Is Pennsylvania an At-Will Employment State?
One of the most common questions our office hears from employees and employers alike is Pennsylvania an at-will employment state? Like most states across the country, Pennsylvania is considered an “at-will” employment state. This means that in general, an employer can fire an employee at any time and for any reason without recourse by the employee. In the same vein, employees can also quit their job at any time without reason or recourse by their employer.
However, there are exceptions to the rule of at-will employment in Pennsylvania that are important to understand. Our experienced employment law attorneys at Console Mattiacci Law have counseled many clients with questions about at-will employment in Pennsylvania and can provide you with representation for your employment needs.
Discrimination Protection for At-Will Employees
Employees are granted certain protections, even in at-will employment states, from being fired for discriminatory or retaliatory purposes. Federal laws such as the Title VII of the Civil Rights Act of 1964, the Americans with Disabilities Act (ADA), Age Discrimination Employment Act (ADEA), and state laws like the Pennsylvania Human Relations Act (PHRA) provide protections to employees from being fired for reasons related to a protected class. This includes protection from being fired for belonging or being perceived to belong to a certain race, age, religion, national origin, color, sex, or having a disability.
An employer is not allowed to use at-will employment as an excuse to fire a person with a disability, so long as the employee can perform their job responsibilities with reasonable accommodations. An employer also cannot fire an employee for performing a job that the employer believes should be done by the opposite sex or fire an employee because of bias against their religion under the guise of at-will employment doctrine.
Retaliation Protection for At-Will Employees
Employees are also protected from being fired in at-will employment states, including Pennsylvania, for exercising their rights under anti-discrimination laws, or for participating in an investigation into allegations of wrongdoing against their employer. At-will employment cannot be used to justify firing employees who participate in the following actions:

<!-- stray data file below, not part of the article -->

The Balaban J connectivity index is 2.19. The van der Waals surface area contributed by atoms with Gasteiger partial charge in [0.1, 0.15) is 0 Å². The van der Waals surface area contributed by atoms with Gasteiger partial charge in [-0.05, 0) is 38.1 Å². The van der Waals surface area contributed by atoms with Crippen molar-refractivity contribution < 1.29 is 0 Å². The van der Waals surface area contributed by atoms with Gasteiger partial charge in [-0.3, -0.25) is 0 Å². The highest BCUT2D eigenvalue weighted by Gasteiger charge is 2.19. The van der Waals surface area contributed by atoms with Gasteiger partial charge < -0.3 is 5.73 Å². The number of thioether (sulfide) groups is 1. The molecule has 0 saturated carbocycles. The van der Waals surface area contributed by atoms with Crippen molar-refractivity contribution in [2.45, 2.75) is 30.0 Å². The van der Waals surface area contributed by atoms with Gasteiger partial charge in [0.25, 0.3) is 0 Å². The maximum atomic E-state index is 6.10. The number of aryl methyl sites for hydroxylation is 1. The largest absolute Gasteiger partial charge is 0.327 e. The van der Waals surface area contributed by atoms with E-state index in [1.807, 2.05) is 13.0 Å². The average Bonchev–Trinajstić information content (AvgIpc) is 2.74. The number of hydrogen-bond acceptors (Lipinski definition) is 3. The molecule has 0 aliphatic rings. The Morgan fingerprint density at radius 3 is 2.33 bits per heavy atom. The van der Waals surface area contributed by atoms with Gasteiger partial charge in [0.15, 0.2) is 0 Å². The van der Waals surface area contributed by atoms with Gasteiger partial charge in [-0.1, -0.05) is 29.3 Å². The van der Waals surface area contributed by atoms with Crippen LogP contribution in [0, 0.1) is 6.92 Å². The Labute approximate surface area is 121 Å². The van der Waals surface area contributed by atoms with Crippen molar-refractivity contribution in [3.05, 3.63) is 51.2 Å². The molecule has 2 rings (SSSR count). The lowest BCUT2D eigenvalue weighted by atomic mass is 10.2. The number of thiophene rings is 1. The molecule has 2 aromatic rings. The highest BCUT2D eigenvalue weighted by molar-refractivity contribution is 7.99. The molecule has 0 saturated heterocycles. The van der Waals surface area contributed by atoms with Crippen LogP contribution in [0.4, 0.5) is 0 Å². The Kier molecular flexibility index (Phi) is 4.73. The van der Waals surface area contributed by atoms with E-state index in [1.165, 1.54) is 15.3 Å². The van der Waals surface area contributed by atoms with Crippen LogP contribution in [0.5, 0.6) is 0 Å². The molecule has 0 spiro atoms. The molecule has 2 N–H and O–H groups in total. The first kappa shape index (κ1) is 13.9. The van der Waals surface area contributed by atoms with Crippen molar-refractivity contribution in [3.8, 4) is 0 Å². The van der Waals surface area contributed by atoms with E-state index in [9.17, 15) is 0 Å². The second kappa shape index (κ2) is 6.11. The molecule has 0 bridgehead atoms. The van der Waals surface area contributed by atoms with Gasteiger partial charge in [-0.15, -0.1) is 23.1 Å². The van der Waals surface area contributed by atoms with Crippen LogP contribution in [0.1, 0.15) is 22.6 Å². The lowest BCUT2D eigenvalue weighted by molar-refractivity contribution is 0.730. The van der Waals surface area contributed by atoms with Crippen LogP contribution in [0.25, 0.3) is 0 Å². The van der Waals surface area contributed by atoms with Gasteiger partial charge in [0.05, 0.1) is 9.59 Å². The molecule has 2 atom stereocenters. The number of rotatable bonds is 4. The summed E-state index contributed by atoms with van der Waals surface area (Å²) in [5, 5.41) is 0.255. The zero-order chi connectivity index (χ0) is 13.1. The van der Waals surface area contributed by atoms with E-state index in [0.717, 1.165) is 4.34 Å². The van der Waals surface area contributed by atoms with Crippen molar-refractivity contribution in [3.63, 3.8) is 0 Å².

- Filing a workers’ compensation claim
- Requesting reasonable accommodation for a disability
- Making a wage or hour claim under the Fair Labor Standards Act (FLSA) or Pennsylvania wage and hour laws
- Communicating with fellow employees about work-related issues or forming a union
- Reporting potential regulatory violations by the employer to the proper state or federal agency
- Taking family/maternity/paternity leave
- Filing a complaint about discrimination or sexual harassment in the workplace
Other Protections for At-Will Employees
The Pennsylvania courts have found other instances where at-will employment doctrine does not apply to the firing of employees. Dismissal of at-will employees is illegal when the basis of the termination is founded in any of the following situations:
- An employee refuses to participate in an illegal activity requested by the employer
- An employee refuses to take a lie detector test
- An employee reports illegal activity
- An employee is refused employment or fired for a past conviction of a crime that is unrelated to the current job requirements
- An employee is required to participate in a public duty, such as jury duty
- An employee reports or threatens to report safety violations in the workplace
- An employee refuses a random drug test or property search that violates their right to privacy
- An employee testifies against a supervisor or employer
These are only a few of the situations where at-will employees in Pennsylvania are also protected from being terminated by their employers.
Contract Exceptions to At-Will Employment
Another major exception to at-will employment – Pennsylvania employers and employees can alter at-will employment through the use of employment contracts. These contracts supersede at-will employment through the dictation of terms and conditions regarding employment. This can include the length of time of the job, position responsibilities, timelines and deadlines for tasks or projects, and any terms that may lead to the dismissal of the employee under the terms of the contract.
Collective bargaining agreements are another form of employment contract, which unions undertake with employers on behalf of many employees that belong to that union.
It is important to note that even with employment contracts, employers cannot force employees to sign away their rights to be free from discriminatory or retaliatory actions in the workplace. A condition of employment or continued employment cannot be that the employee agrees to be banned from making complaints about discrimination in the workplace based on their protected class. The same applies to conditions of employment that pertain to disability status, maternity leave, or any other federal or state protected right.
Call Our Office Today
If you have questions about Pennsylvania at-will employment law, our office is able to help. Call our office at 215-545-7676 or contact us today to speak with one of our experienced employment law attorneys at Console Mattiacci Law about your employment needs.